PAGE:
A professor of philosophy at St. Olaf College says the three Abrahamic religions “give central importance to justice”.
“In each faith, there is a concern for protecting the vulnerable, for resisting greed, for healing the sick, for opposing injustice in one's family, community, and nation,” Charles Taliaferro tells the Tehran Times.
Following are the text of the interview:
Q: Why some scholars such as Amartya Sen and Rawls focused on justice?
A: Both thinkers came of age during turbulent times in global history: Rawls is the older philosopher, who served in World War II and was deeply moved by the savage destructiveness of war. Sen who was younger than Rawls was born in 1933 in India, when it was still a British colony: he had first-hand experiences of deep divisions in India, famine, the struggle for independence. So, I think that the answer to your question involves, in part, the story of their lives. Both thinkers came to occupy academic positions in the most prestigious universities in the western world, but rather than turning toward a leisured scholarship, both philosophers struggled to come to terms with global inequalities.
Q: What are the main differences between Rawls and Sen on justice?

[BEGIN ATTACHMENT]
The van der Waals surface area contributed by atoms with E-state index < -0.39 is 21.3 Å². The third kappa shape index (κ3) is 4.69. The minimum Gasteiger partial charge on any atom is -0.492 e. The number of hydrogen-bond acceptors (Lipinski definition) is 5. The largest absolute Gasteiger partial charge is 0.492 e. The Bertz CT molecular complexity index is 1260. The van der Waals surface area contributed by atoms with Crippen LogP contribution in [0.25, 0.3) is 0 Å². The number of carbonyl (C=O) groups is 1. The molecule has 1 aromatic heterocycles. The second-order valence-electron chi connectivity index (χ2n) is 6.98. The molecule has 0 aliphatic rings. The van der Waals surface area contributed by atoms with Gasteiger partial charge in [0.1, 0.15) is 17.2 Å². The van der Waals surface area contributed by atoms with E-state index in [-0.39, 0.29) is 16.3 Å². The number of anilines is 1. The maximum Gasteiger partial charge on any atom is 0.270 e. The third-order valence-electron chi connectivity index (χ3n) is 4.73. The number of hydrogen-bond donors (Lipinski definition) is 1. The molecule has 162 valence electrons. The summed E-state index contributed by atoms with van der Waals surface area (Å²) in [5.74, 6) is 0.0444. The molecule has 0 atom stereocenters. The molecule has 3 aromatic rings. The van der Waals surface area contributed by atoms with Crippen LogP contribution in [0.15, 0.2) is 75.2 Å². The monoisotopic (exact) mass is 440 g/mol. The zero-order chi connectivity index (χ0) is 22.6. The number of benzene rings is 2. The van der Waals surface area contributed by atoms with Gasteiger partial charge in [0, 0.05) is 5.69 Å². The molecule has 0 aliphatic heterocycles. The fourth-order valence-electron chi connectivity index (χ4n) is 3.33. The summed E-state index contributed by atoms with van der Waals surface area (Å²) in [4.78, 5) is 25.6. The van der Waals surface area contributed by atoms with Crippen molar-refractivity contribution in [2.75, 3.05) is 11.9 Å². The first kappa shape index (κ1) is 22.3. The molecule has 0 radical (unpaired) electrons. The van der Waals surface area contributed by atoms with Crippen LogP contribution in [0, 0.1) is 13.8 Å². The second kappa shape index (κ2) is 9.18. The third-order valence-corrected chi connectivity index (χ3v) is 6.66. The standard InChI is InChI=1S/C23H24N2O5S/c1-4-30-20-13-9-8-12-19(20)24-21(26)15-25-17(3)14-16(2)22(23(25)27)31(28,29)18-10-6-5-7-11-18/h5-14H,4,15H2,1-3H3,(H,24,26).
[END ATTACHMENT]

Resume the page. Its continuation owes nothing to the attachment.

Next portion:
A: That is a good question. Sen actually credits Rawls as being a key figure who influenced his thinking and he dedicates one of his most important books, The Idea of Justice, to Rawls. In a sense, both thinkers may be considered in the classical liberal tradition of seeking to protect individuals, especially the vulnerable, from powerful regimes. They differed in subtle ways, however. Rawls was more focused on rights and principles that would be agreed to from the point of view of an ideal contract between free and consenting, rational persons. In a sense, Rawls famous work, A Theory of Justice, was a historical in the sense that it invited readers to abstract themselves from their religious identity, their privileges and burdens, and to ask what sort of society they would choose to live in. If you did not know whether you were a male or female, chances are you will elect to live in a society with equal rights for gender, because if it turns out you are female you would not wish to be disadvantaged. One of the problems facing Rawls, however, is that we are in fact historical people, embedded in different traditions and communities with different concepts of the good. It may be doubted we can even achieve the kind of impartiality Rawls calls us to. Sen, on the other hand, is more concrete in addressing matters of justice in terms of the economic and social realities that define us. His key concern is with enhancing human capabilities to choose different, worthy ways of living. One of his big concerns is achieving a model for rational, coordinated action that would fight famine.